Have I told you how much I love cheese? I didn’t? Really? That’s funny because it’s usually one of the first things I tell people when I first meet them (my name is irrelevant…my love of cheese is not). What about my almost obsessive love for bread? No? How about the fact that one of the main reasons I reverted from being a vegetarian is because I missed the smoky flavor of bacon? Not that either? Have we not been formally introduced? Because clearly you don’t know me very well…
Whenever I get the chance to combine my three loves into one dish, I am a very, very happy girl. So when Greyhound Celebrity told me about these cheese puffs she had at a dinner party, I was intrigued. That and the way she went on and on about how good they were (without having sneaked out one for me…great friend, huh?). We happened to run into the cook behind the puffs at a tango performance a few weeks later and I asked about the puffs. She said it was a simple pate a choux with thyme and Gruyere cheese sprinkled on top of each puff. My first thought: why just limit the cheese to the top of the puff? My second: can’t I add bacon?
With that in mind, I pulled out notes I had taken from a chef I dated a while back on making pate a choux. The good thing about dating a chef: great recipes and tips. The bad thing: some of them can be very anal in the kitchen. The notes almost filled up an entire spiral notebook and included his own writing. My only concern was that adding the cheese and bacon into the dough would lead to a soggy cheese puff, but I was definitely going to give it a try!
8 tablespoons unsalted butter, cut into squares
2 cups whole milk
1 teaspoon of salt
1 teaspoon sugar
1 1/2 cups bread flour
3 to 7 eggs (more about this below)
2-4 slices cooked bacon
1/4 to 1/2 cup Gruyere cheese, grated (the amount depends on personal preference…remember, I love cheese)
1 tablespoon rosemary (optional), finely chopped
Preheat the oven to 325 degrees.
Line a baking sheet with aluminum foil and place 2 to 4 strips of bacon on it. Place it in the oven to cook. When it reaches a good crispiness, remove it from the oven and allow it to cool to room temperature. Take each individual slice and place it between sheets of paper towel. Squeeze out as much grease as possible from each slice and then crumble it. Repeat this with each slice. I found 2 slices to be more than sufficient for this recipe, but it’s all about preferences. However, more than 4 would be too much. Set aside the bacon crumbles. Moving onto the cheese (mmmmmm….cheese), grate approximately 1/4 to 1/2 cup of Gruyere cheese and set this aside also.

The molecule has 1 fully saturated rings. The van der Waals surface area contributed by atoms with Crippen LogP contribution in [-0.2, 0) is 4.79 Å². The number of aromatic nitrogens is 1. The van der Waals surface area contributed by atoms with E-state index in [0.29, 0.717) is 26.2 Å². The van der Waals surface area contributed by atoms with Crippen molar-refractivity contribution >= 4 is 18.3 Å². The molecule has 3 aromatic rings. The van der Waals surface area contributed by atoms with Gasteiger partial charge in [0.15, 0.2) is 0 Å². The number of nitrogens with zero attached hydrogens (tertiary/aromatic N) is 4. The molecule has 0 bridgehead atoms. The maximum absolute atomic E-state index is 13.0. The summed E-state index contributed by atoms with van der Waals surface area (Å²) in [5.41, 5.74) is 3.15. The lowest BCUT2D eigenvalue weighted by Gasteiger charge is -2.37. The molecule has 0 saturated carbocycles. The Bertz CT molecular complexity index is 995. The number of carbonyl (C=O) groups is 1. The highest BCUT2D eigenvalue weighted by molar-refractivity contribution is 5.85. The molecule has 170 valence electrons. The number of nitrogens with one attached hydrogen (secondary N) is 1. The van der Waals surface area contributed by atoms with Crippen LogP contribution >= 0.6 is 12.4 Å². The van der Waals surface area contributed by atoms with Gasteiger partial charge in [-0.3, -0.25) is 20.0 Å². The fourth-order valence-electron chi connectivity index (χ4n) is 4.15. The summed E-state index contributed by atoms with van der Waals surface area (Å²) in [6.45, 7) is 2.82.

In a heavy saucepan, combine the butter, milk, salt and sugar over medium to medium high heat. Stirring frequently (and watching closely so the milk won’t boil over), bring the concoction to a low boil. Add the flour and vigorously stir the mixture until a soft dough is formed. Place the dough into the bowl of a stand mixer and add the first egg. Turn the mixture onto a high speed (depending on the power of your mixer), making sure the egg incorporates into the dough. Add the second egg and continue to beat the dough. Briefly stop the mixer to scrape down the sides and add the third egg. Check to see if the dough is now more of a paste than a dough and if it looks “glossy” (his words, not mine). Basically, you want something that looks like really thick mashed potatoes that someone sprayed with lacquer. If the dough looks like this odd concoction I described, stop adding eggs. If not, keep adding eggs until it does (but no more than 7).
Once the desired dough consistency is reached, remove the bowl from the stand mixer and fold the bacon into the dough. Once the bacon is fully incorporated, sprinkle in the cheese and fold it into the dough. Scoop out this lovely mixture and spoon it into a pastry bag (fitted with whatever tip you want to use). Line 2-3 baking sheets (depending on how large you make each puff) with parchment paper and prepare to pipe out the dough. There are two options when piping out the dough: lengthwise (as shown above) or in circular puffs (see below). FULL DISCLOSURE: I tried both shapes and found the circular puffs came out MUCH better! The circular shape allows the dough layers to fold on top of each other, making the inside a lot flakier.
When all the dough has been piped out, place the baking sheets in the oven. In my notes, there isn’t a mention of how long (in minutes) to bake the puffs. Instead, it says to bake it until the puffs are golden brown and almost all of the moisture is baked out. For me, this took about 35-40 minutes, but ovens do vary. So after 20 minutes, start watching the puffs for color change and to see if any cracks in the puffs are starting to look dry. Let the puffs sit for about 10 minutes to allow to cool. Believe it or not, these puffs taste soo much better when cooled to room temperature (and only get better as it cools farther along).
For the next few days I will be away from my kitchen (and the Diva), but not away from my blog. But don’t worry, I already have several ideas for upcoming dishes, including another attempt at Root Source Challenge gold!